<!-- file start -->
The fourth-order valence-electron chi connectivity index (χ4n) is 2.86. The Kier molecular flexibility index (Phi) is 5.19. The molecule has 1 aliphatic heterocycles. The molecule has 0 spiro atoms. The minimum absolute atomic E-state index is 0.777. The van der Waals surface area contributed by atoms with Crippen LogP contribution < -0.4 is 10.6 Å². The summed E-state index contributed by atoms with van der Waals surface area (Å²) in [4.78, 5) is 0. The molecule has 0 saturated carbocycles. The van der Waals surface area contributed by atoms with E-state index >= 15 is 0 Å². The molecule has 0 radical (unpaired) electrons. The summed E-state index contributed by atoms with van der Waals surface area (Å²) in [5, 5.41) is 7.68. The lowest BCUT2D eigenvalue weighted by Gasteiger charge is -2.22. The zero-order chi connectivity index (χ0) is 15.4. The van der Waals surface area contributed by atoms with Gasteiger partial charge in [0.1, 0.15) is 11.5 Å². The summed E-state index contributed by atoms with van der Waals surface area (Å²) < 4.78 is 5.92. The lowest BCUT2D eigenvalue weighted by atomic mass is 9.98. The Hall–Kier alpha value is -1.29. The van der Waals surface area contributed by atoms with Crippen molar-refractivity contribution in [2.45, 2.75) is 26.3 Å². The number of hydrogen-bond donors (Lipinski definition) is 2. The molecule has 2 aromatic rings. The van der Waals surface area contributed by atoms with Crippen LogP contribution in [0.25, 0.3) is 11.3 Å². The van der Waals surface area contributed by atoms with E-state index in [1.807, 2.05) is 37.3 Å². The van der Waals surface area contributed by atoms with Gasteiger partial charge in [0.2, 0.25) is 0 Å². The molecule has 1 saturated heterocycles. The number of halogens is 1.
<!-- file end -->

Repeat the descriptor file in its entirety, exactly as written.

The fourth-order valence-electron chi connectivity index (χ4n) is 2.86. The Kier molecular flexibility index (Phi) is 5.19. The molecule has 1 aliphatic heterocycles. The molecule has 0 spiro atoms. The minimum absolute atomic E-state index is 0.777. The van der Waals surface area contributed by atoms with Crippen LogP contribution < -0.4 is 10.6 Å². The summed E-state index contributed by atoms with van der Waals surface area (Å²) in [4.78, 5) is 0. The molecule has 0 saturated carbocycles. The van der Waals surface area contributed by atoms with E-state index >= 15 is 0 Å². The molecule has 0 radical (unpaired) electrons. The summed E-state index contributed by atoms with van der Waals surface area (Å²) in [5, 5.41) is 7.68. The lowest BCUT2D eigenvalue weighted by Gasteiger charge is -2.22. The zero-order chi connectivity index (χ0) is 15.4. The van der Waals surface area contributed by atoms with Gasteiger partial charge in [0.1, 0.15) is 11.5 Å². The summed E-state index contributed by atoms with van der Waals surface area (Å²) < 4.78 is 5.92. The lowest BCUT2D eigenvalue weighted by atomic mass is 9.98. The Hall–Kier alpha value is -1.29. The van der Waals surface area contributed by atoms with Crippen molar-refractivity contribution in [2.45, 2.75) is 26.3 Å². The number of hydrogen-bond donors (Lipinski definition) is 2. The molecule has 2 aromatic rings. The van der Waals surface area contributed by atoms with Crippen LogP contribution in [0.25, 0.3) is 11.3 Å². The van der Waals surface area contributed by atoms with E-state index in [1.807, 2.05) is 37.3 Å². The van der Waals surface area contributed by atoms with Gasteiger partial charge in [0.2, 0.25) is 0 Å². The molecule has 1 saturated heterocycles. The number of halogens is 1.